Nikki Haley, the US’ ambassador to the UN, said that reports of gay men being detained, tortured and killed in Chechnya cannot be ignored by the world.
She said that the allegations stating that officials under the control of Chechen leader Ramzan Kadyrov are collecting dozens of men thought to be gay deeply disturbed her. So far, at least three are feared to have died.
Haley said: “If true, this violation of human rights cannot be ignored – Chechen authorities must immediately investigate these allegations, hold anyone involved accountable, and take steps to prevent future abuses.”
“We are against all forms of discrimination, including against people based on sexual orientation.
“When left unchecked, discrimination and human rights abuses can lead to destabilization and conflict.”
The freed victims are scared that the authorities will “out” them which will lead to their relatives attacking or even killing them. One man told CNN: “They started beating me with their fists and feet. They wanted to get names of my gay friends from me.”
“Then they tied wires to my hands and put metal clippers on my ears to electrocute me. They’ve got special equipment, which is very powerful. When they shock you, you jump high above the ground.”
Earlier this month, the ruthless campaign supposedly conducted by law enforcement and security officials was exposed by a Russian newspaper. It was denied angrily by the Chechen government, while the Kremlin’s denial was more ambiguous.
Despite the Chechen interior ministry dismissing the report as an “April fools’ joke”, threats of “retribution” have been sent to Novaya Gazeta’s staff for their work.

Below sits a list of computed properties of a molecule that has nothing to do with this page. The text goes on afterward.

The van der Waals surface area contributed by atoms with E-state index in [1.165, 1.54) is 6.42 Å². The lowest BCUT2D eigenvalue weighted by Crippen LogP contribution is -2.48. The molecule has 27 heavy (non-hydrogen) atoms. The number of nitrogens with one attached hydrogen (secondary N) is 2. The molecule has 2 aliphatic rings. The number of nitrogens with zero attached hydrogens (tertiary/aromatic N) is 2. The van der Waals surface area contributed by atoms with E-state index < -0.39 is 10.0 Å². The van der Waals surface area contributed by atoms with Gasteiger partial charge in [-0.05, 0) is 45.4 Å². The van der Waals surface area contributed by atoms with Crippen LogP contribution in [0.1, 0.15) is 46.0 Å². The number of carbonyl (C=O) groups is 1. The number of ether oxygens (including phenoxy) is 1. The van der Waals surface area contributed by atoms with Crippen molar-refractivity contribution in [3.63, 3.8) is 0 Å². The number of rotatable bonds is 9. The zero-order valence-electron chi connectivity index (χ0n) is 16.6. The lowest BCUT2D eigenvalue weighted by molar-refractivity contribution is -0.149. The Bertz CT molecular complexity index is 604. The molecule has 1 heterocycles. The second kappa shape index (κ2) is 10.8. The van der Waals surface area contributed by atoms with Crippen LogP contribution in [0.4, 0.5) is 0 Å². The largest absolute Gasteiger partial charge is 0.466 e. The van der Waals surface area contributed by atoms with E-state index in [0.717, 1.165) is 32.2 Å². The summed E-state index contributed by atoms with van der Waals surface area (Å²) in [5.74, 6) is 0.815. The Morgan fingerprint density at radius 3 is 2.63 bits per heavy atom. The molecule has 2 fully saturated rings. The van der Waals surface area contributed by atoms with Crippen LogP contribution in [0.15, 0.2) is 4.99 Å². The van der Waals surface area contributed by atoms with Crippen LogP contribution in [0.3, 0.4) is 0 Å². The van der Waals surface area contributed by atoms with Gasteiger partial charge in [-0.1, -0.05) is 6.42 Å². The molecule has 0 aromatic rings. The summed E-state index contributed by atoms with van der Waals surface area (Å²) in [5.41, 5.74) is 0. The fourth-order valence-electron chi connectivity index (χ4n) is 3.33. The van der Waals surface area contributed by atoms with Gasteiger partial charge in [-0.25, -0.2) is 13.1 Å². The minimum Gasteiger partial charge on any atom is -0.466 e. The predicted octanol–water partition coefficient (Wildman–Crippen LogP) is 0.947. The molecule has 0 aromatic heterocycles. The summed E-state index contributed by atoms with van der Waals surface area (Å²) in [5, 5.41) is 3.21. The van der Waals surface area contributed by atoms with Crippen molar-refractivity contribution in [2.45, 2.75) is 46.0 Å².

Former militia leader and ally of Vladimir Putin Kadyrov said through his spokesman that there were no gay people in the Russian republic, therefore the report was impossible.
Alvi Karimov said: “If there were such people in Chechnya, law-enforcement agencies wouldn’t need to have anything to do with them because their relatives would send them somewhere from which there is no returning.”
Forced disappearances occurred to more than 100 suspected gay who had allegedly been held in secret detention centers, while others returned to their families after undergoing severe torture and humiliation.
Threats to those who exposed it:
According to Novaya Gazeta, police held the men for periods ranging from one day to several weeks, most of the time at an unofficial detention center near Argun. Police also “outed” the men to their relatives and encouraged them to carry out “honor killings”.
A probe has been opened by Russian investigators into the threats made against the Novaya Gazeta’s journalists over their work. After a gathering of Chechen Muslim clerics, the newspaper appealed to the Kremlin for protection.
Chechnya’s press minister required that journalists have to release the names of the victims they interviewed and to apologize for their “filthy provocation”.
Kadyrov claimed to have met with the region’s human rights council last Sunday and stated that rights had a “grandiose” improvement.
He claimed that international organizations are conducting a “massive information attack…using the most unworthy methods, reality is distorted, attempts are being made to blacken our society, lifestyle, traditions and customs”.
The Kremlin “did not have any reliable information” on the alleged abuses, according to Putin’s spokesman. The abuses come after an anti-LGBT “propaganda law” 2013 came into effect in Russia.
Condemnation for Chechnya’s campaign of abuse, came from the United Nations, the Council of Europe, the Organization for Security and Co-operation in Europe, the EU and US.
The UN asked Russia to condemn statements from official which incite hatred and violence, and to release all the detained men.
A group of human rights experts said: “It is crucial that reports of abductions, unlawful detentions, torture, beatings and killings of men perceived to be gay or bisexual are investigated thoroughly.”
“These are acts of persecution and violence on an unprecedented scale in the region, and constitute serious violations of the obligations of the Russian Federation under international human rights law.”